Irritable bowel syndrome is also known as 'IBS' and 'functional bowel disorder'. It is a common digestive disorder which occurs when smooth muscle in the intestine doesn't function as it should. The signs and symptoms of irritable bowel syndrome vary from one person to another. They can include abdominal pain and cramps (which are often relieved by going to the toilet or by passing wind), bloating, abdominal tenderness, diarrhoea, constipation, rumbling stomach, flatulence (wind), feeling full, belching, feeling sick and not feeling completely empty after going to the toilet.

Irritable bowel syndrome can occur at any age but is more common between adolescence and forty years of age.


Irritable bowel syndrome occurs when the bowel becomes oversensitive. This causes irregular contractions of the intestine and muscle spasms. One of the main triggers of irritable bowel syndrome is food. Eating one-off spicy dishes, very rich foods, eating too much or too little fibre or drinking tea, coffee or alcohol can all trigger an attack of IBS. It can also be triggered by anxiety, stress or when you are feeling down.

Avoiding Irritable Bowel Syndrome

  • eat a well balanced diet. Drink at least two and a half litres (four pints) of water every day. Eat small, regular meals instead of large meals and do not rush or skip meals. Avoid fatty, rich or spicy foods if you have noticed that they make symptoms worse. Take regular exercise
  • avoid stress or stressful situations. Relaxation techniques such as yoga or meditation may help


There is no cure for irritable bowel syndrome but the individual symptoms of irritable bowel syndrome can be treated if they are causing discomfort.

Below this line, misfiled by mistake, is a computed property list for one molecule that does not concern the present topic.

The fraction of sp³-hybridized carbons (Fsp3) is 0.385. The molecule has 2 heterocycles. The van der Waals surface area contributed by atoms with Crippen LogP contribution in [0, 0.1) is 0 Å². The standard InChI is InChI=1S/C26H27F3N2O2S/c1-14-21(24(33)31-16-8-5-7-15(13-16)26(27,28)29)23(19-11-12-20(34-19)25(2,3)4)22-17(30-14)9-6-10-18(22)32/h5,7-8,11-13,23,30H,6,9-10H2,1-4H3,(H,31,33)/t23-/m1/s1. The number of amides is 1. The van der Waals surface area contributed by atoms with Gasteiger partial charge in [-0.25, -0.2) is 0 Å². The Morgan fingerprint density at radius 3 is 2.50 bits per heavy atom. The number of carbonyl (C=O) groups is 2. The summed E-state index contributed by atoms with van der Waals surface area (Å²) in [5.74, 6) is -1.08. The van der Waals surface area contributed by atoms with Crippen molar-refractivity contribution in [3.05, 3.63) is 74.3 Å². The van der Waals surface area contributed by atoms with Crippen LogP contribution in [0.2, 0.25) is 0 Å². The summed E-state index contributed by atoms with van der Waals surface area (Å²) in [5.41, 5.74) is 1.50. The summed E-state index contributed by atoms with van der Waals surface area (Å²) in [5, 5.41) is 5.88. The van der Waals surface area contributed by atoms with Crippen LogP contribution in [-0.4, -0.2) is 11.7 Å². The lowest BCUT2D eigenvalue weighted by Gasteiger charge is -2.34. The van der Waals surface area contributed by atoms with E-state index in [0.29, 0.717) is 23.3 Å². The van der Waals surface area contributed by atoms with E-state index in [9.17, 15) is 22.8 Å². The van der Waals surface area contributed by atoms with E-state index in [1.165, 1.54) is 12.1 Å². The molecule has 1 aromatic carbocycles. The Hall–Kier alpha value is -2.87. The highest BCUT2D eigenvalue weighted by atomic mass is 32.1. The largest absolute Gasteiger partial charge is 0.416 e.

Bulk-forming laxatives can help to ease constipation by absorbing water as they pass through the body. This increases the volume of the faeces and makes it softer and easier to pass. Diarrhoea can be treated with antimotility drugs which slow down the rate at which waste travels through the body.Antispasmodics control muscle spasm therefore they can be used to ease the pain of stomach cramps.Overuse of diarrhoea treatments is not recommended because they can lead to constipation. Similarly, long-term use of laxatives is not recommended because the body can begin to depend on them to work the bowel.

When To See A Doctor

If you experience any of the following symptoms, consult a doctor: severe abdominal pain, blood or mucus in the faeces, darker faeces or weight loss.

Additional Information

Leaflets about diarrhoea and constipation are also available from this pharmacy. For more information about irritable bowel syndrome, contact the Digestive Disorders Foundation, 3 St Andrews Place, London, NW1 4LB. Tel: 0171 486 0341. Fax: 0171 224 2012. Or visit their website at

If you are a woman taking a contraceptive pill, please remember that diarrhoea and sickness can stop the pill working properly. Extra contraceptive precautions must be taken during a bout of diarrhoea and for seven days afterwards. In the case of a combined pill, should the seven days finish during the pill-free week, the next packet should be started without a break. A doctor or pharmacist will be able to explain this in more detail.